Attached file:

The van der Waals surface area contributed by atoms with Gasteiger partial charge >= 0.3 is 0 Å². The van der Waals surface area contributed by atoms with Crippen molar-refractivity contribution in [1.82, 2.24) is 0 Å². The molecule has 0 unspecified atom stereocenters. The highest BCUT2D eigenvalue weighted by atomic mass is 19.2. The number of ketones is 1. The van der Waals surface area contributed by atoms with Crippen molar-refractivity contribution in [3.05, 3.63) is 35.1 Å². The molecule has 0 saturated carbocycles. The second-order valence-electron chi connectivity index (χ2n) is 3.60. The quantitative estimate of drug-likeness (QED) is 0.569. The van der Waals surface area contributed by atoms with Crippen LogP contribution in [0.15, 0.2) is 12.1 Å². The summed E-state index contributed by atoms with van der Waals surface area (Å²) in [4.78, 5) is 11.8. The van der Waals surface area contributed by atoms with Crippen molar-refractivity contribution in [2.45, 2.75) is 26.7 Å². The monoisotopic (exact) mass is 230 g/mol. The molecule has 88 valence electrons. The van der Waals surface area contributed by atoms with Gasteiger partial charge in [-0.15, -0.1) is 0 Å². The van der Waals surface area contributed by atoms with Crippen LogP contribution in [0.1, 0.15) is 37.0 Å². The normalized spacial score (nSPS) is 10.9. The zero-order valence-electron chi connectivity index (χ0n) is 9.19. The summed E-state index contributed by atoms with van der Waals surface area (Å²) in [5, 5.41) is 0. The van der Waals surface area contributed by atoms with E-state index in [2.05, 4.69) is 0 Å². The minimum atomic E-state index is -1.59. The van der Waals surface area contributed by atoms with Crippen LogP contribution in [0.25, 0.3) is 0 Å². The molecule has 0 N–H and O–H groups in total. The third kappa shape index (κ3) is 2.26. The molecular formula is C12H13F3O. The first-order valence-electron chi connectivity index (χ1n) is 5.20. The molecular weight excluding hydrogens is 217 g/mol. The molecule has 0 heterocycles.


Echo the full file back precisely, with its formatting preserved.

The van der Waals surface area contributed by atoms with Gasteiger partial charge >= 0.3 is 0 Å². The van der Waals surface area contributed by atoms with Crippen molar-refractivity contribution in [1.82, 2.24) is 0 Å². The molecule has 0 unspecified atom stereocenters. The highest BCUT2D eigenvalue weighted by atomic mass is 19.2. The number of ketones is 1. The van der Waals surface area contributed by atoms with Crippen molar-refractivity contribution in [3.05, 3.63) is 35.1 Å². The molecule has 0 saturated carbocycles. The second-order valence-electron chi connectivity index (χ2n) is 3.60. The quantitative estimate of drug-likeness (QED) is 0.569. The van der Waals surface area contributed by atoms with Crippen LogP contribution in [0.15, 0.2) is 12.1 Å². The summed E-state index contributed by atoms with van der Waals surface area (Å²) in [4.78, 5) is 11.8. The van der Waals surface area contributed by atoms with Crippen molar-refractivity contribution in [2.45, 2.75) is 26.7 Å². The monoisotopic (exact) mass is 230 g/mol. The molecule has 88 valence electrons. The van der Waals surface area contributed by atoms with Gasteiger partial charge in [-0.15, -0.1) is 0 Å². The van der Waals surface area contributed by atoms with Crippen LogP contribution in [0.1, 0.15) is 37.0 Å². The normalized spacial score (nSPS) is 10.9. The zero-order valence-electron chi connectivity index (χ0n) is 9.19. The summed E-state index contributed by atoms with van der Waals surface area (Å²) in [5, 5.41) is 0. The van der Waals surface area contributed by atoms with E-state index in [2.05, 4.69) is 0 Å². The minimum atomic E-state index is -1.59. The van der Waals surface area contributed by atoms with Crippen LogP contribution in [0.25, 0.3) is 0 Å². The molecule has 0 N–H and O–H groups in total. The third kappa shape index (κ3) is 2.26. The molecular formula is C12H13F3O. The first-order valence-electron chi connectivity index (χ1n) is 5.20. The molecular weight excluding hydrogens is 217 g/mol. The molecule has 0 heterocycles.